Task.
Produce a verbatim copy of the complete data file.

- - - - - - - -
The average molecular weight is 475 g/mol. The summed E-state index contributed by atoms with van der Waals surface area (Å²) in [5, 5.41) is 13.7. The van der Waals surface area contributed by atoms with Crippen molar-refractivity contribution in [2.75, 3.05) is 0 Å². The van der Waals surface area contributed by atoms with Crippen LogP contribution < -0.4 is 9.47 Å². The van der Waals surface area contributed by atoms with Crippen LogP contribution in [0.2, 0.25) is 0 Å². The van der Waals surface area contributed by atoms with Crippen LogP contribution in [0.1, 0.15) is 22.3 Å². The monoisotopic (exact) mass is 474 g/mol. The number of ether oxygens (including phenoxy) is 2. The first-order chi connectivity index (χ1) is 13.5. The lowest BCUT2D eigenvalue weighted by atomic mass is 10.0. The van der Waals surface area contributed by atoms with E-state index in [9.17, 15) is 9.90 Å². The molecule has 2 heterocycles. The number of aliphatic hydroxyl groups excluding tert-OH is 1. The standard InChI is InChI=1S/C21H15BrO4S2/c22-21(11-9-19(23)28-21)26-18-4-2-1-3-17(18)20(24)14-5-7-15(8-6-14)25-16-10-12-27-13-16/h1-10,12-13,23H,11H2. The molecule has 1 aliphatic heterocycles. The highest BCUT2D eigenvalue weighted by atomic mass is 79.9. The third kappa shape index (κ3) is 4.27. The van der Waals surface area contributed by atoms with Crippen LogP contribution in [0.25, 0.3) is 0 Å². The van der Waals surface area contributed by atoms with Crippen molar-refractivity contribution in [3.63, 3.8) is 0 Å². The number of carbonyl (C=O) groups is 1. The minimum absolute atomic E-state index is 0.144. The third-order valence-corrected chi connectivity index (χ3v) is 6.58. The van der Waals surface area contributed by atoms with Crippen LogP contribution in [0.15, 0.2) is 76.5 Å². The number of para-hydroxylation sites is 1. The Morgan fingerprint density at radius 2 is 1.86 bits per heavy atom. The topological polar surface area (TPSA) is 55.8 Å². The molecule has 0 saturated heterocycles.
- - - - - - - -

The average molecular weight is 475 g/mol. The summed E-state index contributed by atoms with van der Waals surface area (Å²) in [5, 5.41) is 13.7. The van der Waals surface area contributed by atoms with Crippen molar-refractivity contribution in [2.75, 3.05) is 0 Å². The van der Waals surface area contributed by atoms with Crippen LogP contribution < -0.4 is 9.47 Å². The van der Waals surface area contributed by atoms with Crippen LogP contribution in [0.2, 0.25) is 0 Å². The van der Waals surface area contributed by atoms with Crippen LogP contribution in [0.1, 0.15) is 22.3 Å². The monoisotopic (exact) mass is 474 g/mol. The number of ether oxygens (including phenoxy) is 2. The first-order chi connectivity index (χ1) is 13.5. The lowest BCUT2D eigenvalue weighted by atomic mass is 10.0. The van der Waals surface area contributed by atoms with E-state index in [9.17, 15) is 9.90 Å². The molecule has 2 heterocycles. The number of aliphatic hydroxyl groups excluding tert-OH is 1. The standard InChI is InChI=1S/C21H15BrO4S2/c22-21(11-9-19(23)28-21)26-18-4-2-1-3-17(18)20(24)14-5-7-15(8-6-14)25-16-10-12-27-13-16/h1-10,12-13,23H,11H2. The molecule has 1 aliphatic heterocycles. The highest BCUT2D eigenvalue weighted by atomic mass is 79.9. The third kappa shape index (κ3) is 4.27. The van der Waals surface area contributed by atoms with Crippen LogP contribution in [0.25, 0.3) is 0 Å². The van der Waals surface area contributed by atoms with Crippen molar-refractivity contribution in [3.63, 3.8) is 0 Å². The number of carbonyl (C=O) groups is 1. The minimum absolute atomic E-state index is 0.144. The third-order valence-corrected chi connectivity index (χ3v) is 6.58. The van der Waals surface area contributed by atoms with Crippen LogP contribution in [0.15, 0.2) is 76.5 Å². The number of para-hydroxylation sites is 1. The Morgan fingerprint density at radius 2 is 1.86 bits per heavy atom. The topological polar surface area (TPSA) is 55.8 Å². The molecule has 0 saturated heterocycles.